Craig briefs: Pregnancy Center to host art, dessert event
March 7, 2015
Yampa Valley Pregnancy Center will host Dessert Night at 6:30 p.m. March 15 at St. Michael's Catholic Church, 678 School St.
The evening will include a silent auction of specialty desserts, as well as a drawing for a painting provided by guest speaker Susan Chermack. Chermack is an artist and designer who has provided murals for the United States Air Force Academy, the U.S. Naval Academy and many other locations.
Tickets are $7 per person, $10 per couple and $30 per table of eight. Funds raised will go toward YVPC's work with expectant families, including the Earn While You Learn program. For more information, call Katie Grobe at 970-824-5204.
Hepatitis A vaccine recommended for travel
The Northwest Colorado Visiting Nurse Association recommends people planning travel to Mexico, the Caribbean and Central America receive a Hepatitis A vaccination.
Hepatitis A can be spread by eating or drinking food or water contaminated with the virus. Hepatitis A and other routine vaccinations are available during drop-in immunization clinics, 2 to 4 p.m. Thursdays at the VNA in Craig, 745 Russell St.
Other vaccinations may be recommended depending on the international destination.
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For more information, call 970-824-8233.
AAA urges caution as Daylight Saving begins
As Daylight Saving Time begins and morning commutes start in the dark, AAA Colorado urges drivers to recognize warning signs of driver fatigue and take action to avoid tragedy, according to a press release.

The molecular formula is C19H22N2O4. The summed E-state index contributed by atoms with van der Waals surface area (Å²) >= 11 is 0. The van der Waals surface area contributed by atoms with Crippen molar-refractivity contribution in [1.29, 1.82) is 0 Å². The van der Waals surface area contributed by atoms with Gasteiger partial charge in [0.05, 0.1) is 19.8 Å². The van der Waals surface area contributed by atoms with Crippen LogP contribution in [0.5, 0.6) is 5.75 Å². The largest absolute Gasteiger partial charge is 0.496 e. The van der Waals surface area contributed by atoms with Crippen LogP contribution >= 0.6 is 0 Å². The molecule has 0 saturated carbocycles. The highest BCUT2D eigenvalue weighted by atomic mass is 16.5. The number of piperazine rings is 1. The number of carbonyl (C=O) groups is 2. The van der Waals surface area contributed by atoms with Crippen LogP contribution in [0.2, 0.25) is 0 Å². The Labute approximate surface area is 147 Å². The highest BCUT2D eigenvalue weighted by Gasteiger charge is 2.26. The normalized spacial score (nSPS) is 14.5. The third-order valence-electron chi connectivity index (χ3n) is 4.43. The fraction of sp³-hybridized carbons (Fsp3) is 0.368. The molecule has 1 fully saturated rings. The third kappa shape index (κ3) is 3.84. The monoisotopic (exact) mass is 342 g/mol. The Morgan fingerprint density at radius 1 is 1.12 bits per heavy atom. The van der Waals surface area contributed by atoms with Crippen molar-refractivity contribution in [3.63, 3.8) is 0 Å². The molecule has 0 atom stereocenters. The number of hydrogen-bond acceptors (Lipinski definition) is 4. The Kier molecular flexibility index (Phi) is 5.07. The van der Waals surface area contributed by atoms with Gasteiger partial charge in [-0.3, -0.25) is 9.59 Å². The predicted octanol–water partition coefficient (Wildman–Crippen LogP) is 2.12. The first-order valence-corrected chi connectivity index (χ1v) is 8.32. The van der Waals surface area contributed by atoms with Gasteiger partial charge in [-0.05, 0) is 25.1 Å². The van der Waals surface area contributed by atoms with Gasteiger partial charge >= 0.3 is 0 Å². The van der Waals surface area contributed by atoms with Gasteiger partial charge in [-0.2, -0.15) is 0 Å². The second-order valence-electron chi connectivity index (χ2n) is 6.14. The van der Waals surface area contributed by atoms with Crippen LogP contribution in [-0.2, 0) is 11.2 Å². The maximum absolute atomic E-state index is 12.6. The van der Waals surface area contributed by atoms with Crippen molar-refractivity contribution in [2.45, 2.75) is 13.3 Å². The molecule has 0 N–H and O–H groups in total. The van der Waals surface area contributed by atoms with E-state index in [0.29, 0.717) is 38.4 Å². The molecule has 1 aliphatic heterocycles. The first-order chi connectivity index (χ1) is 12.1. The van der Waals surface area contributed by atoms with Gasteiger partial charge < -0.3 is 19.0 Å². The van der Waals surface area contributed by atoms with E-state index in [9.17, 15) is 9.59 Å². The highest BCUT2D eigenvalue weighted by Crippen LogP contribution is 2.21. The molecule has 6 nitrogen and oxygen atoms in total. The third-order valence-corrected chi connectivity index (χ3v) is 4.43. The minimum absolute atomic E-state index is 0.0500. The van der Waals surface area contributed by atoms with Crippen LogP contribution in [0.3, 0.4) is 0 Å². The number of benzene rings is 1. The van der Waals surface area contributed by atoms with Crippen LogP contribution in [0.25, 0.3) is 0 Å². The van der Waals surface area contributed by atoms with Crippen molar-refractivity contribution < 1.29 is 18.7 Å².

According to recent research from the AAA Foundation for Traffic Safety, more than one-in-five (21 percent) fatal crashes involve driver fatigue.
These results help confirm what safety experts have long suspected: the prevalence of drowsy driving is much greater than official statistics from the National Highway Traffic Safety Administration currently indicate.
"This new research further confirms that drowsy driving is a serious traffic safety problem," Peter Kissinger, president and CEO of the AAA Foundation for Traffic Safety, said in a statement. "Unfortunately, drivers often underestimate this risk and overestimate their ability to combat drowsiness behind the wheel.
This is especially a problem when drivers change their driving schedules for reasons such as the move to daylight saving time."
Previous research from the AAA Foundation revealed that young adult drivers, ages 19 to 24, are the most likely to admit to driving while drowsy, with 33 percent reporting doing so in the last month.
In contrast, the oldest drivers (ages 75-plus) and the youngest (ages 16-18) were the least likely to report the same offense.